Summer is coming to an end, and life is still far different than it used to be in many parts of the country. While we’ve made gains concerning COVID-19, the number of new cases and deaths continues to rise. What’s more, many Americans are struggling with trauma, mental illness symptoms, and substance use is on the rise at an alarming rate.
Natural disasters like a public health crisis are bound to impact people’s psyche severely. Unlike a hurricane, only a handful of men and women are alive today who have lived through a global pandemic. As such, there wasn’t any way to prepare for COVID-19, nor any guidance on how to handle 6.13 million friends and neighbors contracting a highly contagious and potentially deadly virus.
These last several months have been extremely challenging for men and women from all walks of life. Those who work a recovery program have had to deal with unprecedented adversity, while having to learn to cope in isolation hasn’t been a simple endeavor. Perhaps most disturbing is the fact that the crisis isn’t over yet. Hot spots continue to flare up, the latest being in the Midwest.
While many researchers are tasked with finding a cure or vaccine for the virus, others have their attention on the pandemic’s hidden impact. A few weeks ago, the U.S. Centers for Disease Control and Prevention (CDC) released some troubling data about mental and behavioral health disorders. CDC researchers found that living through a pandemic has – perhaps not unsurprisingly – had a deleterious effect on an untold number of Americans.
Anxiety, Depression, and Trauma
Many Americans are living in a heightened state of fear and anxiety. Without healthy mechanisms for coping, some are using drugs and alcohol to manage the discomfort. Moreover, symptoms of mental illness among our people have exponentially increased compared to the same time last year, according to the CDC study. So much so that many individuals (11 percent) are dealing with suicidal ideations.
Combating COVID-19 is a top-tier priority among public health experts, but there is little energy or financial resources left to address mental health. The psychological toll of the pandemic may exceed the cost of reigning in the virus.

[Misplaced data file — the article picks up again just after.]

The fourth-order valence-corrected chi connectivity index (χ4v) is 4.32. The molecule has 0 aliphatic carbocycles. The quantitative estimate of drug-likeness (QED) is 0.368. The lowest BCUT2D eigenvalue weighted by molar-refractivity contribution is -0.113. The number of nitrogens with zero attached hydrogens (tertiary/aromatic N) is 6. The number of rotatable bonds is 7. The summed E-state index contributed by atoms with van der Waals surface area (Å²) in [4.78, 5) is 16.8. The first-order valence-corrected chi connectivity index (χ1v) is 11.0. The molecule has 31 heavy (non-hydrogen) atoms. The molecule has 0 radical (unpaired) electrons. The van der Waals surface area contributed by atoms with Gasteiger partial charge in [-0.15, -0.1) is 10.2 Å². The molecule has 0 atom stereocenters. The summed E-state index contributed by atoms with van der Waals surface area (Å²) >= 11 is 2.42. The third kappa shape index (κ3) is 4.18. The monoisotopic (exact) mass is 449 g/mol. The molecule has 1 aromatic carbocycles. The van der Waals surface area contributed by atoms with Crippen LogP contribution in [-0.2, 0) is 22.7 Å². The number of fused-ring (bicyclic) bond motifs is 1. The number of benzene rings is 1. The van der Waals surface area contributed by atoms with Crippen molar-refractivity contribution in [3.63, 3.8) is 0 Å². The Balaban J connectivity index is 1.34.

A survey of 5,412 Americans showed that 41 percent had at least one adverse mental or behavioral health condition. Of the responding pool of participants, 31 percent reported symptoms of anxiety disorder or depressive disorder. Compared to the same time last year, anxiety symptoms tripled in incidence, and the prevalence of depression symptoms quadrupled. The findings explain why 13.3 percent of respondents reported having started or increased alcohol and substance use.
Many men and women lack the tools to cope with the stress and emotions related to COVID-19. Those working in hospitals and as first-responders could be at even higher risk of trauma. After all, medical professionals are not immune to COVID-19 either; such people are an exponentially higher risk of contracting the deadly pathogen.
CDC researchers found that 26.3 percent reported symptoms of trauma- and stressor-related disorder (TSRD) related to the pandemic. TSRDs include acute stress disorder and post-traumatic stress disorder (PTSD). The difference between the two is that PTSD lasts for more than one month, being either a continuation of acute stress disorder or a separate condition that starts up to 6 months after the initial trauma.
National Suicide Prevention Awareness Month
The CDC study is not unusually large, but it could be a prognostication of what’s to come in the coming months and years. It’s vital that state and local governments direct resources toward helping people struggling with mental illness, whether they are related to COVID-19 or not.
Given the percentage of respondents reporting that they had seriously considered suicide in the 30 days before completing the survey (June 24–30, 2020) was over ten percent, public health experts should be concerned. Moreover, the CDC found that serious suicidal ideations were significantly higher among respondents aged 18–24 years (25.5%).
September is National Suicide Prevention Awareness Month. World Suicide Prevention Day is September 10; National Suicide Prevention Week is the Monday through Sunday surrounding World Suicide Prevention Day.
The National Alliance on Mental Illness (NAMI) encourages everyone to “share resources and stories in an effort to shed light on this highly taboo and stigmatized topic.” Those who are struggling right now need to be reminded that they are not alone. You can #BeThe1To remind them on social media and beyond.
The California Mental Health Services Authority’s “Each Mind Matters” campaign is another resource you can utilize for spreading the message. There are many ways you can get involved, even if you are pressed for time. The initiative writes:
This year, in support of National Suicide Prevention Awareness Week, World Suicide Prevention Day and National Recovery Month, all held in September, we are encouraging a special focus on the intersection between suicide prevention, alcohol, and drug use and efforts that foster resilience and recovery.
Those looking for mental health resources during COVID-19 can visit the Each Mind Matters Resource Center here.
California Recovery Program for Addiction and PTSD
If you are struggling with addiction and co-occurring PTSD, then you have come to the right place. Our Chemical Dependency Recovery Hospital is fully equipped to address all your mental and behavioral health needs. We also offer a program specifically for those who place their lives at risk in their country’s service.
Hemet Valley Recovery Center remains open and accepting patients; we will continue to follow the CDC guidelines regarding COVID-19. Please call us at 866-273-0868 to receive a complimentary assessment and discuss treatment options.